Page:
Las Vegas Paiute Golf Resort's three Pete Dye courses come back to life, post flood
Aug. 25, 2013. It's a date that will never be forgotten at Las Vegas Paiute Golf Resort.
Rain-induced flooding sent hundreds of thousands of gallons of water rushing over, around and through all three golf courses (Snow Mountain Course, Sun Mountain Course and Wolf Course), wreaking havoc on the resort. Silt and rock were everywhere. Turf was under water. Natural vegetation around the course was destroyed. Equipment was severely damaged.
After the water finally receded, millions of dollars in damage -- including operating costs, loss of income and construction costs -- impacted three of the best golf courses in Las Vegas.
After three weeks of hard work, all three courses are coming back to life. The end result: The Snow Mountain Course, the original, reopened on Oct. 1 to rave reviews. The Sun Mountain Course is set to reopen on Nov. 1. The Wolf Course is slated to reopen Jan. 1 and possibly sooner.
"Our main focus was to not only get the courses ready to open, but to make sure that when we do open them, they are up to the quality conditions that we are known for," said Chad Gunier, general manager at Las Vegas Paiute Golf Resort. "We have an amazing staff that put in a lot of hours to get these courses into shape."
How much manpower? Well, in addition to the 55 employees on the maintenance crew, more than 70 other personnel were brought in to help get the courses back to their original layouts.
"We maintained the original layouts of the courses because we wanted to keep the integrity of the Pete Dye designs intact," Gunier said.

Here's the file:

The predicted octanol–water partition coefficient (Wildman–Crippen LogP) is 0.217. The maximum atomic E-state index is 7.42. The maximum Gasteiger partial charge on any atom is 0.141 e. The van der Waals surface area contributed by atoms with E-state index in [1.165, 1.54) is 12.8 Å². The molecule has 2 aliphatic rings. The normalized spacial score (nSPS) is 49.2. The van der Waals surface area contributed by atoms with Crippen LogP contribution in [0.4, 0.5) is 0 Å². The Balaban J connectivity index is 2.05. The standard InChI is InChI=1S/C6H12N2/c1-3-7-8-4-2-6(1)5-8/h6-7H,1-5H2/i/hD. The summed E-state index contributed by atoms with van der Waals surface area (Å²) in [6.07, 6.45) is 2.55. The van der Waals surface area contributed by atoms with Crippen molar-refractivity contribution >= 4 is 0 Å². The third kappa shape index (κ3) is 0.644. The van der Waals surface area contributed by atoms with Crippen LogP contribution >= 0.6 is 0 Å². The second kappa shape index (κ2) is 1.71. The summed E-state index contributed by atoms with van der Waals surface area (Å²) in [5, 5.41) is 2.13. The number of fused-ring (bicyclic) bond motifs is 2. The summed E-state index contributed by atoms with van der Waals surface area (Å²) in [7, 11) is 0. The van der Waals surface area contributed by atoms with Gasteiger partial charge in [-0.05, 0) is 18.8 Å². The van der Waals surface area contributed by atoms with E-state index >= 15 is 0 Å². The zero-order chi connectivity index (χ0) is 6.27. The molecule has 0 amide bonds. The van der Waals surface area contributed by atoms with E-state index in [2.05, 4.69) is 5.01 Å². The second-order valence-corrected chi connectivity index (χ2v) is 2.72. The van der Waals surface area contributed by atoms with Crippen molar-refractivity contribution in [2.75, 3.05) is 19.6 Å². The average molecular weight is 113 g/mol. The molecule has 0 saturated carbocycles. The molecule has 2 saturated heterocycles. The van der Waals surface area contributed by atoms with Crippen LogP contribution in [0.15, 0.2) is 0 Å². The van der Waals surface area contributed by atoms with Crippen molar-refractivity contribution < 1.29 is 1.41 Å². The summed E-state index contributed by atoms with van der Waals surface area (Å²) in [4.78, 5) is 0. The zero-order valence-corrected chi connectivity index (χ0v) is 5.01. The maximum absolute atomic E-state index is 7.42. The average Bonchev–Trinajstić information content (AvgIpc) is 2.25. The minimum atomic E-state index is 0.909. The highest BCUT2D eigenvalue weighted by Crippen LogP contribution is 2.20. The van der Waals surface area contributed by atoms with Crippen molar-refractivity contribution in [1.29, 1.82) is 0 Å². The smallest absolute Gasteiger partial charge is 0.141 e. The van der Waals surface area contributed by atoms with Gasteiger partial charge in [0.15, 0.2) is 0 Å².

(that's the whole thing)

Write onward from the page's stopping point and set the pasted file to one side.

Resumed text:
So, 21 acres of sod were brought in (five acres on Snow Mountain, five acres on Wolf and 11 acres on Sun Mountain), tons of sand was replaced and pumping stations were repaired.
"It's important for us to make sure the beauty of the area comes back," Gunier said. "We have natural wildlife areas that were impacted, but only about 5 to 10 percent. But we really want to bring those areas back not only for the wildlife, but for the golfers. We've got three great courses in a natural, beautiful setting."
And one of the best things: None of the 54 greens was impacted, leaving players with the lush, true-rolling greens they've come to love.
Gunier said when Snow Mountain reopened "it was in phenomenal shape. The players we've had come out are just amazed."
With the Snow Mountain Course reopening, there was still a calendar of problems to overcome, including the loss of more than 15,000 rounds in September and October.
"We had to move as many players who had tee times as we could to just the one course," Gunier said. "And then we had to accommodate a lot of our groups elsewhere. It all went pretty smoothly."
The three courses, located in northwest Las Vegas, all share a common bond -- tranquility.
Snow Mountain, the original course, stretches to 7,164 yards and is known for its great par 3s. And that includes the fourth, a 180-yarder that is all carry over water. Three bunkers around the green catch their share of errant tee shots and add to the challenge.
Sun Mountain, the middle design, is also known to be very player-friendly. At 7,112 yards, it is the shortest of the three but also has its share of challenges, including the 404-yard, par-4 finishing hole. With water down the entire left side and bunkers on the right, finding the fairway is a must. A large bunker guarding the right side of the green adds to the test.
And then there's the Wolf. At 7,604 yards, it's the longest course in the state. With rolling fairways and elevation changes, it's a wonderful test of golf. Throw in the 182-yard, par-3 15th hole -- complete with an island green -- and you have a golf experience you won't soon forget.
Next up to open is the Sun Mountain.
"We're ahead of schedule," Gunier said of the Nov. 1 deadline. "Twelve of the 18 holes on the Sun were impacted with a majority of the damage done around the lake on the fifth hole."
Overall, Gunier said players will be impressed with the comeback the resort has made.
"The big thing was we wanted to make sure we opened up with quality conditions our customers expect," Gunier said. "And we did just that."
Gunier predicts better -- and brighter -- days are ahead at the Las Vegas Paiute Golf Resort.
"Throughout the entire process our loyal golfers and supporters have been very supportive," he said.